The Italian students reaction to the study abroad program Providence College offers has been positive. The Italian elementary-aged students stated, “I’ve learned that there are many people all over the world; we can communicate even if we’re from different countries,” and “The world is made of different cultures, which must be respected” — among many other meaningful sentences. Through these two responses you can see that the Italian students gained global competence and awareness. It is important to respect those who live outside your home country’s borders, and the Italian students are showing that they understand that more due to having an American pre-service teacher in their classroom.
Overall, this experience had been very educational, as I have learned what it means to carry out qualitative analysis. As I look into graduate programs for next year, I am keeping in mind how beneficial this experience has been and am looking at places where I can apply the knowledge I gained from it. This opportunity has helped me learn various skills that I will use in the future — whether it be teaching in a classroom or looking into new teaching programs and strategies!
Where is my favorite research spot you may ask? Well, the Slavin Overlook lounge never does me wrong. It has a great atmosphere, perfect lighting, and Dunkin just happens to be nearby!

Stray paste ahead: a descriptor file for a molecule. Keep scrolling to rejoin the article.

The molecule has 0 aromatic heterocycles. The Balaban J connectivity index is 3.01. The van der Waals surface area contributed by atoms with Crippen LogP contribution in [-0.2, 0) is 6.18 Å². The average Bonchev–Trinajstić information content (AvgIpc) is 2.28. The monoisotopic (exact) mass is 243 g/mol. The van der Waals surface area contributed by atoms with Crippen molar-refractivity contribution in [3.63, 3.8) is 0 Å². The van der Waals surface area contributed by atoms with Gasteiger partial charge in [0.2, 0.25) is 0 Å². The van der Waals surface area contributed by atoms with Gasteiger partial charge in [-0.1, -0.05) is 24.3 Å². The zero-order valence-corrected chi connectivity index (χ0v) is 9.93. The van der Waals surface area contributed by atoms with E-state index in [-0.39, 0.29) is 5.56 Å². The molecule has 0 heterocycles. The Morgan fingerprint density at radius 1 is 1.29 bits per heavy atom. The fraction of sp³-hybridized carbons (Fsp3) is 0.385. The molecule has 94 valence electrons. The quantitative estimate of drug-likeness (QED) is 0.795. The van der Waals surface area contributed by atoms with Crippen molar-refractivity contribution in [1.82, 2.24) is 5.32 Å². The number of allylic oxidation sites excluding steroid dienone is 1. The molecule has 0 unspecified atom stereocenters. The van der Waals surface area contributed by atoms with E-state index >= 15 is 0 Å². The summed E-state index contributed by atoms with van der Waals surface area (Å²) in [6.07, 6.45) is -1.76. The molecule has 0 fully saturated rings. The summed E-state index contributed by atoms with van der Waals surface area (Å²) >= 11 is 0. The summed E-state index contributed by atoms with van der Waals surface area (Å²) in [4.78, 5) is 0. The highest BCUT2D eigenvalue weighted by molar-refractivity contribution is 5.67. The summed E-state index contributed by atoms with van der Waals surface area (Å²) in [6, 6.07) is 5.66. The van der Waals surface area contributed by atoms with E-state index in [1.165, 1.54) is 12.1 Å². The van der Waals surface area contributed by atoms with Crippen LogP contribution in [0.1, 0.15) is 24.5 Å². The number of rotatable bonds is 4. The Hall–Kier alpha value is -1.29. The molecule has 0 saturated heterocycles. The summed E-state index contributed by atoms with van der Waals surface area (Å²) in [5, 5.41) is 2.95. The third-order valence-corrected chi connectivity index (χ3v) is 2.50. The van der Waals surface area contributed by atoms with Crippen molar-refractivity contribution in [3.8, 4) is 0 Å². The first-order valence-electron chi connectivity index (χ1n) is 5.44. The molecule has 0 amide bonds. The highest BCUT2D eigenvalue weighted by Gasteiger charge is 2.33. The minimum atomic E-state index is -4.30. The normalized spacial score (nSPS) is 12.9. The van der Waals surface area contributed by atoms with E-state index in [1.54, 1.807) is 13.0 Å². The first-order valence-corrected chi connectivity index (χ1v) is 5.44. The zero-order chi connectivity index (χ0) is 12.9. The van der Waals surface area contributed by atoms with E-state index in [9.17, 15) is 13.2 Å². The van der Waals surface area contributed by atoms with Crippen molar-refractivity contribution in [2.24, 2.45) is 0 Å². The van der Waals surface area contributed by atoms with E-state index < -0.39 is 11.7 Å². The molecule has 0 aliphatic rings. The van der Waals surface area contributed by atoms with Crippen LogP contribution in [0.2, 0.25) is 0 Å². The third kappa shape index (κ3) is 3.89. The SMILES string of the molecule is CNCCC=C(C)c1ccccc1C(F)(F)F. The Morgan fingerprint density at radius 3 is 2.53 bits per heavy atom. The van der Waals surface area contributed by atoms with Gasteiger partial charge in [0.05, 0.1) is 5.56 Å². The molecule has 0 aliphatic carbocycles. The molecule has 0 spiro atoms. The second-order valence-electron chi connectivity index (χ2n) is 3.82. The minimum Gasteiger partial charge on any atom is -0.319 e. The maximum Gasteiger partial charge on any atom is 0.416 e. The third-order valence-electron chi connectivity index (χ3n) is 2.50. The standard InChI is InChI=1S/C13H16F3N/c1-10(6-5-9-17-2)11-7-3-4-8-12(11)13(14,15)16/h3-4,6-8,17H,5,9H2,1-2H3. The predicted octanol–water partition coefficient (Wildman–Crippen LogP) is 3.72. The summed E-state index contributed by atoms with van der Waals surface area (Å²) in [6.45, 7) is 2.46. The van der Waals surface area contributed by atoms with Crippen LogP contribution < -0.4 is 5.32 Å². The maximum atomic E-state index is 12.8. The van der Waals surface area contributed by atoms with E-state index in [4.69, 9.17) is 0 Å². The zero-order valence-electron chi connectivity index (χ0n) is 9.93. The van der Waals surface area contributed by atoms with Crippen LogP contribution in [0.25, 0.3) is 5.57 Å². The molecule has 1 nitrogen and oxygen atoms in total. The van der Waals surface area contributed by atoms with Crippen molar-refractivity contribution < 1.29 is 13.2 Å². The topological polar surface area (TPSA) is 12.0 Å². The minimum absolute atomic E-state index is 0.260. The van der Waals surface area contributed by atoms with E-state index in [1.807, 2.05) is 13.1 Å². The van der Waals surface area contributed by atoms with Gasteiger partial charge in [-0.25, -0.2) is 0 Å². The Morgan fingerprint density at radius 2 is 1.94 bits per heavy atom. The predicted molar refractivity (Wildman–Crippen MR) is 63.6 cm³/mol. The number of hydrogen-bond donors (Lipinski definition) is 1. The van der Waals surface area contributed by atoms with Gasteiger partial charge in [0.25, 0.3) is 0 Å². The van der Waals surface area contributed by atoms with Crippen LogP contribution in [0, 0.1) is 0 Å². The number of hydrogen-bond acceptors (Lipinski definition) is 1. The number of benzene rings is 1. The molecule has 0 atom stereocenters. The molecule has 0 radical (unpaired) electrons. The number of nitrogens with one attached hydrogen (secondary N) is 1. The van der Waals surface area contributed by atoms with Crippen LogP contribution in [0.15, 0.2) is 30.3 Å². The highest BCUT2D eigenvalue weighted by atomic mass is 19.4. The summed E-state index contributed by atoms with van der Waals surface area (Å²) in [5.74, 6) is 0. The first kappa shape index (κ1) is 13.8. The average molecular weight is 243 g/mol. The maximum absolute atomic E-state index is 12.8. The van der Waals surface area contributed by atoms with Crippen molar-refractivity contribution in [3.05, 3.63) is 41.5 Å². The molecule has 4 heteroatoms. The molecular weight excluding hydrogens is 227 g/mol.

Hope everyone’s summer is going well!
Hi everyone! I think that it’s time to update you on the progress that has been made this summer! Dr. Hauerwas and I have been busy looking into the 1,500 sentences that we coded. The important thing to look into is what patterns you notice. Little things such as tone of voice, point of view, […]MORE
After more than a month of wandering around Al Mag, I’m finally moving into my renovated lab! That means I’m going to spend the majority of the day carting chemicals back and forth and attacking things with a label maker. Unpacking boxes also means finding objects that have been hiding in a lab for 20 years and attempting to find a spot for them. How am I supposed to categorize an old computer mouse, a pink geode crystal that looks like it was purchased from an aquarium, and a mysterious wooden box labeled ‘government property?’
Max is not having nearly as much fun as I am this summer — he suddenly entered a coma during one of our trials. He refused to respond and is currently in New Jersey seeking treatment.
Although this tragedy set us back quite a bit, Roger Williams University down the road in Bristol, R.I., offered for us to come down and use their fluorometer while Max is recovering. We’ve also spent some time at URI this summer — proving that science really is about collaboration. That chemistry collaboration also exists within the Providence College Department of Chemistry and Biochemistry. There’s actually so much collaboration that I convinced my fellow researchers in the department to star in a little video that I decided to make one afternoon as a spoof of The Office.